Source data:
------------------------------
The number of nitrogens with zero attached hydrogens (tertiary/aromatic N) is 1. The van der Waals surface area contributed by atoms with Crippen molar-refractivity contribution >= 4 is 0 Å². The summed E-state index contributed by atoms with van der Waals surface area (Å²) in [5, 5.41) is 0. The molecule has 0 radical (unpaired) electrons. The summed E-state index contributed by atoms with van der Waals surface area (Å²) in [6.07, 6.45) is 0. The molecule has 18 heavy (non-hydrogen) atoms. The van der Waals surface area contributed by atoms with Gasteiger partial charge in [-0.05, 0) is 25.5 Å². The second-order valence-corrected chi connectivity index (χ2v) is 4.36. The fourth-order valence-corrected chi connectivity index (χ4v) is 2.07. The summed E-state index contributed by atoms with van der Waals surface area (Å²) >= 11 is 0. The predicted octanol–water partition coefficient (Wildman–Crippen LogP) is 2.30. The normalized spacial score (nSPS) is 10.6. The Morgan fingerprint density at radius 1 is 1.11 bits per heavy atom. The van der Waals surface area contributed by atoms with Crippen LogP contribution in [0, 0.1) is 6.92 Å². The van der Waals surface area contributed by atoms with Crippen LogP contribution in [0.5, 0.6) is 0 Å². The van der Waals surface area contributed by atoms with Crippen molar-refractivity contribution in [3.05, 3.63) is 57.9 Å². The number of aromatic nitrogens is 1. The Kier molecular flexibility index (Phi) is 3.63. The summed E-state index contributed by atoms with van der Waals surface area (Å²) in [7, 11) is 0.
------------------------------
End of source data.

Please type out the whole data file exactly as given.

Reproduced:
The number of nitrogens with zero attached hydrogens (tertiary/aromatic N) is 1. The van der Waals surface area contributed by atoms with Crippen molar-refractivity contribution >= 4 is 0 Å². The summed E-state index contributed by atoms with van der Waals surface area (Å²) in [5, 5.41) is 0. The molecule has 0 radical (unpaired) electrons. The summed E-state index contributed by atoms with van der Waals surface area (Å²) in [6.07, 6.45) is 0. The molecule has 18 heavy (non-hydrogen) atoms. The van der Waals surface area contributed by atoms with Gasteiger partial charge in [-0.05, 0) is 25.5 Å². The second-order valence-corrected chi connectivity index (χ2v) is 4.36. The fourth-order valence-corrected chi connectivity index (χ4v) is 2.07. The summed E-state index contributed by atoms with van der Waals surface area (Å²) >= 11 is 0. The predicted octanol–water partition coefficient (Wildman–Crippen LogP) is 2.30. The normalized spacial score (nSPS) is 10.6. The Morgan fingerprint density at radius 1 is 1.11 bits per heavy atom. The van der Waals surface area contributed by atoms with Crippen LogP contribution in [0, 0.1) is 6.92 Å². The van der Waals surface area contributed by atoms with Crippen LogP contribution in [0.5, 0.6) is 0 Å². The van der Waals surface area contributed by atoms with Crippen molar-refractivity contribution in [3.05, 3.63) is 57.9 Å². The number of aromatic nitrogens is 1. The Kier molecular flexibility index (Phi) is 3.63. The summed E-state index contributed by atoms with van der Waals surface area (Å²) in [7, 11) is 0.